To maintain the distinctiveness of his own secular religion and his position as its cult leader, Mussolini instituted a new calendar with Year 1 beginning with 1922; he established 'holy days' like 23 March, to remind Italians of the advent of Fascism; he included 21 April, the birth of the city of Rome, to emphasise his intention to recreate the greatness of the Roman Empire. Shrines to Fascist martyrs with eternal flames were constructed and each Fascist party headquarters had to have a room set aside as a memorial chapel. In Milan a School of Mystical Fascism was founded in 1930 to propagate the cult of the Duce. In 1932 Mussolini finally agreed to define Fascism and wrote: 'Fascism is a religious conception of life ... which transcends any individual and raises him to the status of an initiated member of a spiritual society.' This same year saw the celebration of the tenth anniversary of the Fascist Revolution. The centrepiece was an exhibition building in which various rooms depicted the rise of Fascism as a kind of progressive revelation, leading to the innermost shrine of the Fascist Martyrs. The figure of Mussolini was everywhere and his slogans 'Believe, Obey, Fight' and 'Mussolini is Always Right' were inscribed on the walls - as indeed they were throughout the towns and villages of Italy! Soon, his birthplace in Predappio became a kind of Bethlehem; the party, stripped of most of its political relevance, devoted itself to glorification of the Duce. Newspapers were forbidden to mention any signs of illness and even his birthdays were to be ignored as this would reveal his age. His imperialist war in Ethiopia and his intervention in the Spanish civil war were hailed as glorious crusades on behalf of civilisation and religion, an extension of his achievements in Italy itself. In the process, Mussolini rose above the party; the party could make mistakes but the Duce was infallible. More and more Italians began to voice their disgust for the party while at the same time proclaiming their veneration for the Duce. This, of course, had its advantages for Mussolini. But there was a growing danger that the more people placed their trust in the Duce the more they expected him to solve their problems. This was why so many of them had clamoured for a strong leader in the first place. In his younger days, Mussolini had read books on crowd psychology by authors like Gustave Le Bon. The masterly way in which he had manipulated and depoliticised the masses owed much to these writers. They had also written, however, that if an idolised leader failed to meet their expectations they would tear him down and destroy him. Mussolini's fateful decision to align himself with the neo-paganism of Hitler's Third Reich produced growing disillusionment. A god who fails can expect a terrible retribution. When he fell from power in July 1943 there was almost universal jubilation. When he was executed by partisans in April 1945 his corpse was brought back to Milan where it was hung up and reviled. Secular religions and personality cults rarely last long.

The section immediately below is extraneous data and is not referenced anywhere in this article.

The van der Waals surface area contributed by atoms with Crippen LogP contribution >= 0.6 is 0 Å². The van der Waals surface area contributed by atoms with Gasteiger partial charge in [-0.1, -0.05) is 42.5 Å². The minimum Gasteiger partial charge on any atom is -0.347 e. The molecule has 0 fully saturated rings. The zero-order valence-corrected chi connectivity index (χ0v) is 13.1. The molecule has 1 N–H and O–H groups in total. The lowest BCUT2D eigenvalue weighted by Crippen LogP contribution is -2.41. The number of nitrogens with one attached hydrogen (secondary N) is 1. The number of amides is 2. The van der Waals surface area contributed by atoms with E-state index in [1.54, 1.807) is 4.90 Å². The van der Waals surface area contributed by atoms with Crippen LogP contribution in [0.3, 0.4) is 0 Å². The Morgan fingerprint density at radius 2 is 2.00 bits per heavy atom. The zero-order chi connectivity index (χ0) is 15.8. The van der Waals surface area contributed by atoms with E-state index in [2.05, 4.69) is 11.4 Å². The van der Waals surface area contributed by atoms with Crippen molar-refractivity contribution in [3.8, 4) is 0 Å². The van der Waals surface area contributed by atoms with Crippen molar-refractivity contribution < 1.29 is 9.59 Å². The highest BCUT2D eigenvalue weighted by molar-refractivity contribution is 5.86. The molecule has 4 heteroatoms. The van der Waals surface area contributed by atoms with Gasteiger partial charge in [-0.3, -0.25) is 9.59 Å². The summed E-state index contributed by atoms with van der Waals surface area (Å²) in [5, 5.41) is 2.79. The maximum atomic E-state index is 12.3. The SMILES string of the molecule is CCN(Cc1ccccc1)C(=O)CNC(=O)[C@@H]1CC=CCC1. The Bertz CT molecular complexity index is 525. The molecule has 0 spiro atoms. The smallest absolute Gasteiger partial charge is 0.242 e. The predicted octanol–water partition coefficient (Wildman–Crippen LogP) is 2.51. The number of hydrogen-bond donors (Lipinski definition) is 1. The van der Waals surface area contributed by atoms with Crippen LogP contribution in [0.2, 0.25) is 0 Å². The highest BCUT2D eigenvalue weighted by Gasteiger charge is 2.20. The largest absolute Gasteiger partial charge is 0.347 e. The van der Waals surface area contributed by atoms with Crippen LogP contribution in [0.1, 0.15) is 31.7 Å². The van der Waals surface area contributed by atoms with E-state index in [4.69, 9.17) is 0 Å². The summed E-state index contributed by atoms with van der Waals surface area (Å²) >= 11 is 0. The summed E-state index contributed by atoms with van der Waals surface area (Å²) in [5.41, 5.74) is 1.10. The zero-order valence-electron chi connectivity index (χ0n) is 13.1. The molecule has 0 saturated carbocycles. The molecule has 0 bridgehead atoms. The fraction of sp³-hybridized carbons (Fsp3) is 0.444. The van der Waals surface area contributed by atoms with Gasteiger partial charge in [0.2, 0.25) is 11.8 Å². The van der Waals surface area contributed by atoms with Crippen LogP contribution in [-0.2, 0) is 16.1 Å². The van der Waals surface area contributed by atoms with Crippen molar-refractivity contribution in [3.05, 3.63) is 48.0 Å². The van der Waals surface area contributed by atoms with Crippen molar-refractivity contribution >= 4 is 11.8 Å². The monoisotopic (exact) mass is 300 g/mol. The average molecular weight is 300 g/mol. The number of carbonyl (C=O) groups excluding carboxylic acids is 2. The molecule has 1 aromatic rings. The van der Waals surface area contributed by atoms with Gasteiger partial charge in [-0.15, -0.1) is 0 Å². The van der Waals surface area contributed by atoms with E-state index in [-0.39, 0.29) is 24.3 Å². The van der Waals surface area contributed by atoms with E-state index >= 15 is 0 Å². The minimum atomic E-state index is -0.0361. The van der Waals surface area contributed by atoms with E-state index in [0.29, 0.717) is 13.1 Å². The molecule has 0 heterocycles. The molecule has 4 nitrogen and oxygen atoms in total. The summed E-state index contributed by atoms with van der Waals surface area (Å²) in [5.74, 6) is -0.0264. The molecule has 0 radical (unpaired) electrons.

Words and concepts to note

vaunted: boastfully praised.

providential: sent by fate or divine providence.

corporativism: the organisation of the economy into corporations (containing representatives of capital and labour) so as to avoid class confrontation.

Risorgimento: the liberation and unification of Italy in the nineteenth century.

Fasces: bundles of rods, which were symbols of authority in Ancient Rome; the word 'fascism' is thought to derive from this term.

depoliticise: to deprive of political knowledge or education and thus render easier to control.

neo-paganism: a new form of heathenism.

 

Questions to consider

w In what ways, and for what reasons, was Mussolini depicted as a Messiah in fascist Italy?

w Why were democratic regimes under threat in Europe in the years following the First World War?

w Why did Mussolini, rather than some alternative, become Italy's dictator?

w What were the main reasons for Mussolini's fall from power?

 

Further Reading: R. Griffin, The Nature of Fascism, London: Routledge, 1994; P. Morgan, Italian Fascism 1919-1945, London: Macmillan, 1995; J. Whittam, Fascist Italy, Manchester: Manchester University Press, 1995; E. Gentile, The Sacralization of Politics in Fascist Italy, Cambridge, Mass: Harvard University Press, 1996; D. Mack Smith, Mussolini, London: Weidenfeld and Nicolson, 1982; P. Melograni, 'The Cult of the Duce',  Journal of Contemporary History, vol. II, no. 4, 1976; J. Pollard, The Vatican and Italian Facsism 1929-32, Cambridge: Cambridge University Press, 1985.

Mussolini and The Cult of the Leader by John Whittam new perspective 1998

John Whittam is Senior Lecturer at the University of Bristol and is the author of The Politics of the Italian Army, Croom Helm, 1977 and Fascist Italy, Manchester University press, 1995. He is working on Generic Fascism for Macmillan.